Common interest provides opportunity to meet someone without the desperation of the hunt; rather then looking to find a mate, you’re doing something you already enjoy; something that you’re interested. Personally, I think people are at their most attractive when they’re deeply engaged in something they love. It removes a lot of the pressure and a lot of the awkardness.

            Second, and this is why I’m suspicious of on-line dating services in general, is how someone smells. If you like someone based on experience of shared common interest, and in proximity to that person find you’re happy with their scent, it seems a good thing. It’s indication of compatible chemistry.

            And LeeEsq., I if I implied you’re doing this wrong. I want you to be successful; to be happy. My old-lady blather can be ignored or not, as you choose. It just seems to me that focusing on things you like to do, finding groups of people to do them with, seems more likely to me. If only because it give you opportunity to find out how she smells before the first date.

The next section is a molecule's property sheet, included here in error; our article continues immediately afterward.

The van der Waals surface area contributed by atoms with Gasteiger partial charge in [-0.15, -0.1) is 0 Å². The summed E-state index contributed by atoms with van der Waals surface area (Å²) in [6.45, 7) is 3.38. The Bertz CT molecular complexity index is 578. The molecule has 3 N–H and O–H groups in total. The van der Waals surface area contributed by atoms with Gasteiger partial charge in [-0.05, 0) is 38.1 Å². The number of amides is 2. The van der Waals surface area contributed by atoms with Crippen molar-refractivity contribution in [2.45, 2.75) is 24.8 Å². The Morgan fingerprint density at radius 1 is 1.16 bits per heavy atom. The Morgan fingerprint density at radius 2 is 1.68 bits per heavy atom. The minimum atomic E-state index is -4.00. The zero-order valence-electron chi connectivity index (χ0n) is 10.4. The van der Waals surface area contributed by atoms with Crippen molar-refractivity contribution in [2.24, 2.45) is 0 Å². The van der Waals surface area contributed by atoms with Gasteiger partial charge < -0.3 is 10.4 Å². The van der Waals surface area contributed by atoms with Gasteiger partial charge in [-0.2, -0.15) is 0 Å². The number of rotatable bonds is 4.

• Oy.

            LeeEsq, we were typing at the same time. Please forgive me, I should just mind my own business. I knew that, too. I’m sorry.

        • everyone I know who is in their 40s and married says that they are damn well glad to be out of the dating game

          That’s because we lack the energy of you young ‘uns!

          There’s also the problem of the pool. Consider who’s available at my age–mostly people who a) have never been married, either for a damn good reason or they’ve become embittered, or both; or people who are divorced, often with damned good reason or resulting bitterness, or both. I know women around my age who are fine people to be friends with, but as soon as I hear them mention their ex, I’m appalled and start thinking, “that could be me, if I ever got together with this person.” And while I probably notice it more from women, I’ve also noticed it men doing it a lot, too. So who, male or female, is eager to touch that? So I have a friend, divorced, late ’40s, bitter, who dates bitter women or to avoid that dates much younger women, and complains about their immaturity.

          Obviously not all never-married or divorced people are like that–I’ve had friends get married for the first time, with real happiness, in their 40s–but a lot are. So you begin with a smaller pool, and you have a much larger portion that is not as enticing as they might have been two decades previously.

          But, still, it’s true that for most people dating is difficult. It’s a sales job, and most people hate sales jobs.